Barack Obama has made his first visit to Israel as US president, saying the alliance between the two countries is 'eternal' amid Iranian nuclear threat.
The long-awaited visit, the first foreign tour of Obama's second term, comes just days after the installation of a new rightwing Israeli government which faces key challenges of how to handle Iran's nuclear programme and peace with the Palestinians.
"The United States is proud to stand with you as your strongest ally and your greatest friend," Obama said at a lavish welcoming ceremony at Tel Aviv's Ben Gurion airport.
"It's good to be back in The Land (Israel)," Obama said in Hebrew after being greeted on the red carpet by Israeli Prime Minister Binyamin Netanyahu and President Shimon Peres.
The president's opening message was clearly one of reassurance, aimed at offsetting persistent Israeli scepticism over his strategy for confronting Iran.
"The United States is proud to stand with you as your strongest ally and your greatest friend," he said.
The US president hopes to reset his often fraught relations with both the Israelis and Palestinians in a carefully choreographed three-day stay that is high on symbolism but low on expectations.
"I see this visit as an opportunity to reaffirm the unbreakable bond between our nations, to restate America's unwavering commitment to Israel's security and to speak directly to the people of Israel and to your neighbours," Obama said.
'Right to self-defence'
In his welcoming remarks to the US president, Prime Minister Binyamin Netanyahu cited an Israeli right to self-defence, which he said Obama supported.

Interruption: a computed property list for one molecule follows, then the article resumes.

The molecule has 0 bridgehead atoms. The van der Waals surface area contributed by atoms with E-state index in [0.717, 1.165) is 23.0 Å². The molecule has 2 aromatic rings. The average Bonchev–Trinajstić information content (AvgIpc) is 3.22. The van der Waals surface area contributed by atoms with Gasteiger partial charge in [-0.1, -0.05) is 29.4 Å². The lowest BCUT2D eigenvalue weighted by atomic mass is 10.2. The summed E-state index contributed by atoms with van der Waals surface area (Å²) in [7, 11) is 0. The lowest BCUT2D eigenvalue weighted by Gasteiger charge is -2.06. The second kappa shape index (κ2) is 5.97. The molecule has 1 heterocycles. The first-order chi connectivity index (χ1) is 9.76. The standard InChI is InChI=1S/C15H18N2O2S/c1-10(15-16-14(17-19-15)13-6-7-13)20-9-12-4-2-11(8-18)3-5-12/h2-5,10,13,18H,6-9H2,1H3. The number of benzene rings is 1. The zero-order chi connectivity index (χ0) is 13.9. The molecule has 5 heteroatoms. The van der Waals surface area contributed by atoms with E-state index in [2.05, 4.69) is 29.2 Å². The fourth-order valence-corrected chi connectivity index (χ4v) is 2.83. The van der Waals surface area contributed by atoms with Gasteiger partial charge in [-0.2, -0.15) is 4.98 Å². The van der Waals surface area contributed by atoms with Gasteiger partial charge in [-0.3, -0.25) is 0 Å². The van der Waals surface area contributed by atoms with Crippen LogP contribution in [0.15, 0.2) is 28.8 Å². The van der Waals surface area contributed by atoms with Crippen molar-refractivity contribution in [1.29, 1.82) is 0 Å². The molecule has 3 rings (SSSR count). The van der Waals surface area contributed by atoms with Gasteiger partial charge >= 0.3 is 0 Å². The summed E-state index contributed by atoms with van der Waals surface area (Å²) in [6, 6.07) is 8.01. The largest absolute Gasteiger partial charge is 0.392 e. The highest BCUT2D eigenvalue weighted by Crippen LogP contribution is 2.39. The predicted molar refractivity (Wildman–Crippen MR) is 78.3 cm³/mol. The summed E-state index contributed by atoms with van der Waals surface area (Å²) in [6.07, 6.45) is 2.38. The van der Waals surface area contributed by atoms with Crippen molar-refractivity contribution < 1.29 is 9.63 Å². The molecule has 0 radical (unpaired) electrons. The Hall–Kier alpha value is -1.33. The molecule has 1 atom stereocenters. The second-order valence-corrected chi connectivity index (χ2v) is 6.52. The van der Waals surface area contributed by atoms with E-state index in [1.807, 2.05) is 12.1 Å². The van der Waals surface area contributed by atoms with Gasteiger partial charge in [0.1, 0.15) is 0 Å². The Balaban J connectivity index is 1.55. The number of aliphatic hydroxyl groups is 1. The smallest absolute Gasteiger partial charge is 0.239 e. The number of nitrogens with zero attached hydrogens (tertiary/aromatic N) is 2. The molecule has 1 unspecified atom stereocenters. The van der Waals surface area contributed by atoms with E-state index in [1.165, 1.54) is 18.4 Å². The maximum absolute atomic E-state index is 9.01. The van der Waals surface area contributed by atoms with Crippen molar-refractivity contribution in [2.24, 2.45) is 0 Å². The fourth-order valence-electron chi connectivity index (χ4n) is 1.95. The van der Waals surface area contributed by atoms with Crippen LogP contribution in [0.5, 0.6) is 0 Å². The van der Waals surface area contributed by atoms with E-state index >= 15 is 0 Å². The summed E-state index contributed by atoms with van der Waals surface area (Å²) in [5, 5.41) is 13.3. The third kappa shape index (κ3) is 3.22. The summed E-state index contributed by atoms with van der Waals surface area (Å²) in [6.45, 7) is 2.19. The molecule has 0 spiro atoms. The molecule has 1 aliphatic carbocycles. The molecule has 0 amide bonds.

"Thank you for standing by Israel at this time of historic change in the Middle East," said Netanyahu, whose relationship with Obama has often been testy.
"Thank you for unequivocally affirming Israel's sovereign right to defend itself by itself against any threat," the right-wing Israeli leader said before viewing with Obama the partially US-funded Iron Dome.
At the ceremony, Obama spoke of his hopes for peace - without directly mentioning Palestinians. US officials said he was not bringing any peace initiative with him.
"Even as we are clear eyed about the difficulties, we will never lose sight of the vision of an Israel at peace with its neighbours," Obama said.
Hopes for a new policy are low, with the White House having deliberately minimised expectations of any major breakthroughs, a reversal from Obama's first four years when aides said he would only visit Israel if he had something concrete to accomplish.
"If you talk to the administration people behind the scenes, they expect and they are hoping that in this trip, the president doesn't make any news," said Al Jazeera's Patty Culhane, reporting from Jerusalem.
Obama's visit could be seen as the American leader's endorsement of Israel's "extremist" government, Ali Abunimah, a Palestinian journalist and founder of Electronic Intifada, told Al Jazeera, in an interview from Chicago.
Obama travels to the West Bank on Thursday for talks with Palestinian President Mahmoud Abbas and will fly on to Jordan on Friday.
Meanwhile, Palestinian activists set up a protest camp on Wednesday close to where Israel wants to build a new settlement in the occupied West Bank.
Over a hundred demonstrators erected four large, steel-framed tents and a massive Palestinian flag on the rugged, rocky tract near Jerusalem, just as Obama arrived in nearby Tel Aviv for three days of talks and meetings.
"We are here to send a message to President Obama, our struggle, our non-violent peaceful resistance will continue until we are free," said senior Palestinian politician Mustafa Barghouthi, standing on the windy outcrop.